Christmas is only a few days away and it’s a time for seeing loved ones, giving gifts, and eating excessively! There’s a lot of comfort and nostalgia around Christmas food. While a summer Christmas doesn’t make me feel particularly festive, the smells and tastes of Christmas food remind me of being back in Good Ol’ Blighty,
With this in mind, I thought it would be good to test a few Christmas essentials for the gluten challenged! I’ll be reviewing some traditional Christmas fayre – mince pies, fruit cake, pudding and chocolates!
When I was little, I remember my mum being a terrible cook. I remember under cooked pasta, burnt toast and lumpy gravy. Despite these culinary catastrophe’s mum does have some tricks up her sleeve – she makes an excellent apple crumble and every Christmas she would whip up great pastry for mince pies! With my Mum living in England, I’ve had to find a substitute that tasted as good as her pastry and is gluten free!
The Woolworths Free from Gluten Fruit Mince Bites are delicious. There are eight of these tiny mince pies in a packet which cost $6, and they are great! The pastry is quite pale but it is sweet and buttery. It’s slightly salty too and it’s very nice. It’s also not too crumbly. The fruit mince is very nice too. It’s filled with raisins and it’s quite sweet but there is also a noticeable citrus flavour.
I tried a couple of other mince pies too in the last few weeks. If you can’t get hold of the Woolies Fruit Mince Bites, the Jon-Jon Bakeries Gluten Free Fruit Mince Bites 8 pack are a good alternative and cost $5 at Coles. The We Love Cake Fruit Mince Pies from Woolies cost $6 and didn’t do much for me at all.
Fruit Cake is one of those things my mum baked on a regular basis when I was little. Sometimes it was burnt but sometimes it was cooked perfectly! As a result of my childhood cake roulette, it took me a long time to be able to enjoy fruit cake and I still only choose to eat it during the holidays. I like a nice piece of fruit cake with a heap of icing on it so that I can barely taste the fruit.
I picked up a packet of the We Love Cake Iced Fruit Cake Slices from Woolies for $6. The cake looked pretty good, it had my required slab of icing and the cake itself was very dark and contained a lot of raisins and sultanas. It was quite moist and it didn’t crumble while I was eating it. The taste wasn’t great though. Despite the icing, there was an underlying burnt flavour which I found nostalgic but not really in a good way!
Almost every year for the last 10 years, my amazing husband has made the Christmas Pudding. This is a long and boring process that requires pulling the sticks out of kilos of
raisins, and ‘feeding’ the fruit mince drops of alcohol over the course of three months! Yes, that’s right – Michael’s Christmas pudding fruit mince starts life in September so that we can all enjoy boozy raisins on December 25th! And it’s well worth it – last year he tinkered with the recipe so that it was gluten free and I could have some of it (obviously drowned in cream and custard).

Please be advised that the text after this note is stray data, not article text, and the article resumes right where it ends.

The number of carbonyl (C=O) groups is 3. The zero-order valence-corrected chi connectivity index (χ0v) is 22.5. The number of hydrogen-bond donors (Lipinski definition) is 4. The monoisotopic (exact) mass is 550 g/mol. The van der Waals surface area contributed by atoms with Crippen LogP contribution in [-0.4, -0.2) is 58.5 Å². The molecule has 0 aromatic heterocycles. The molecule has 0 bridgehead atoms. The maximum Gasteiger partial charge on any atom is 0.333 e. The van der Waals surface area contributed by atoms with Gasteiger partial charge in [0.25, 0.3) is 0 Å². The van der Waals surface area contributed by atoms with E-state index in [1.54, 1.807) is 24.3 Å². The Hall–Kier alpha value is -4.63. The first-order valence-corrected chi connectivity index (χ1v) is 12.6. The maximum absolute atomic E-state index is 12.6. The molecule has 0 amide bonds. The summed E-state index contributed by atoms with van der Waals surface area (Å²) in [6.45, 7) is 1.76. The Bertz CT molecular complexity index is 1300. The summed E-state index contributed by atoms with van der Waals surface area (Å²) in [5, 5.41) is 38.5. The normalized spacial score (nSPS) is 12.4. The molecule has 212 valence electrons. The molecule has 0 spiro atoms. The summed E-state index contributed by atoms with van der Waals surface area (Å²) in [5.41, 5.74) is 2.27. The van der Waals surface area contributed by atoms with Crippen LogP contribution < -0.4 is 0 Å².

This year was different though. Raising a one year old and a vat of fruit mince felt a bit too much like hard work so Michael decided to skip the homemade pudding in favour of a premade one. At the Sydney Gluten Free Expo in early August, we sampled some of the puddings at the Itha’s Puddings and Gourmet Foods stall. We were so impressed that we bought a Fig and Pear Christmas Pudding for $48.
This pudding was Michael’s choice and it was yummy which is why we bought it! There are of course, other Christmas puddings out there for coeliacs’. While I’ve been out and about I’ve seen a few places selling the Pudding Lane gluten free puddings for between $40 and $50, as well as small puddings at Woolworths as part of their Free from Gluten range for $8.00.
I’m pretty sure that a huge tin of chocolates is an essential part of every family Christmas. As a child in the UK, I remember the family sitting around and watching the Queen’s speech while munching our way through a tin of Cadbury’s Roses.
Luckily for me this is something I can still recreate in sweaty Australia! Roses are gluten free and can be picked up at the supermarket for between $12 and $15 depending on where your shopping. In the interest of full disclosure, Michael and I ploughed through one tin in about three days but it’s ok because I bought two tins!
Australian Christmas is different to what I had growing up. I love the prawns and pavlova but I do miss the stodgy English stuff! Luckily for me, I can still get most of it here. All that’s left is for me to wish you a gluten free holiday period. Merry Christmas and Happy New Year!